Beyond Toast: Preserves at the Taste Pavilion | Civil Eats

Beyond Toast: Preserves at the Taste Pavilion

The art of preserving the season’s bounty has been an important concern since the advent of agriculture. Enjoying fruits and veggies in the dead of winter required perfecting methods of stopping the aging process, creating a flavorful still life. Casey Havre, owner and producer behind the Bay area’s preserves company Loulou’s Garden, is curating the preserves pavilion at Taste.

“I wanted artisans from all over the country represented. I looked first and especially for small producers who were themselves farmers, but then branched out to those producers who use their local produce,” she said in a recent interview. “Also, I looked for regional specialties – I wanted the whole “nation” to be represented.”

Producers include an artisan from North Carolina, Farmer’s Daughter, who makes local products like Pumpkin Chip and Scuppernong Preserves; from Alaska, Kahiltna Birchworks, who makes Wild Mixed Berry Fruit Spread; from Oregon, Ayers Creek, with their Loganberry Preserve; from Colorado, High Desert Fruit, with their Sour Cherry Confiture; from Oregon, Queener Fruit Farm, with their Black Currant Jam; and from the Bay Area (Healdsburg), Dry Creek Peach with their Peach Jam. Also coming to SFN from near the Bay Area are June Taylor, Blue Chair Fruit, We Love Jam, Lagier Ranches and Sensuous Farms.

As a specialist in making preserves herself, I asked Casey why she started her company, Loulou’s Garden.

“So that I could share my passion with as many people as possible. I love my job! My absolute favorite part is working with the season’s bounty. I love the sorting, cutting and cooking. I try to use our own organic fruit as much as possible but when I do buy from fellow farmers I love the conversation that happens as the boxes of fruit trade hands. I get to catch up on everyone’s news. It’s a beautiful way to make a living. Plus, selling at the Farmer’s Market in Berkeley gives me a chance to talk to my customers face to face and discuss their preserving successes as well. We talk about their recipes, ways to use preserves, beyond toast.”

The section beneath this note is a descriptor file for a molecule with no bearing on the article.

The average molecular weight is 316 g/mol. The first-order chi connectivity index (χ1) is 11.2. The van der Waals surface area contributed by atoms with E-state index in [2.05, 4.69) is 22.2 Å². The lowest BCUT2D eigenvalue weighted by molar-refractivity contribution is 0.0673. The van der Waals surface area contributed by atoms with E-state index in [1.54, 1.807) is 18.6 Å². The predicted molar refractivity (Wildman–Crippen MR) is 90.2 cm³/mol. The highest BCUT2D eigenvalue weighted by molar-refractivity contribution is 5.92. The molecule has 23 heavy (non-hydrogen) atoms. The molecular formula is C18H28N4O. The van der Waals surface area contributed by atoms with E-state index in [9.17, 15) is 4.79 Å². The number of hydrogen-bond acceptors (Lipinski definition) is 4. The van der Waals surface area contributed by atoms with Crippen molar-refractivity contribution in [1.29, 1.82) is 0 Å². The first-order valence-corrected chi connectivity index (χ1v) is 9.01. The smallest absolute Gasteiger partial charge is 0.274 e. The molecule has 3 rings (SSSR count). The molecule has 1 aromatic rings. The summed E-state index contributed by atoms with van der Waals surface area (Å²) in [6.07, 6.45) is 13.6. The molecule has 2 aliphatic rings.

We’ll bring the news to you.

Get the weekly Civil Eats newsletter, delivered to your inbox.

Look for curator Casey Havre and the unique preserves she selected at the Slow Food Nation Taste Pavilion, Saturday, August 30 11am – 3pm; 5pm – 9pm and Sunday, August 31 11am – 3pm; 6 pm – 9pm.

Photo by Aya Brackett

Today’s food system is complex.

Invest in nonprofit journalism that tells the whole story.

Paula Crossfield is a founder and the Editor-at-large of Civil Eats. She is also a co-founder of the Food & Environment Reporting Network. Her reporting has been featured in The Nation, Gastronomica, Index Magazine, The New York Times and more, and she has been a contributing producer at The Leonard Lopate Show on New York Public Radio. An avid cook and gardener, she currently lives in Oakland. Read more >

Like the story?
Join the conversation.

More from

General

Featured

Op-ed: Maryland’s New Governor Has His Sights Set on Ending Food Insecurity

Wes Moore, the state’s first Black governor, has an opportunity to put his food-systems experience to work in alleviating chronic food insecurity and the economic barriers that keep people hungry.

Popular

These Chicago Urban Farmers Are Growing Local Food in the Wake of Steel Industry Pollution

Xavier “X” Colon, a young person with long braided black hair, a baseball cap, and a bright orange hi-visibility shirt, stands in the fields at South Chicago Farm. (Photo by Paul Gordon)

Op-ed: Want an Agtech Revolution? Center Farmworkers’ Expertise

For Some Food Professionals, COVID Has Cast a Long Shadow on Their Senses

A food professional with long covid smells coffee to overcome anosmia and parosmia

The Field Report: New Research Shows Dangerous Levels of ‘Forever Chemicals’ in Freshwater Fish

a fisherman pulls a largemouth bass that is probably polluted with PFAS from a freshwater lake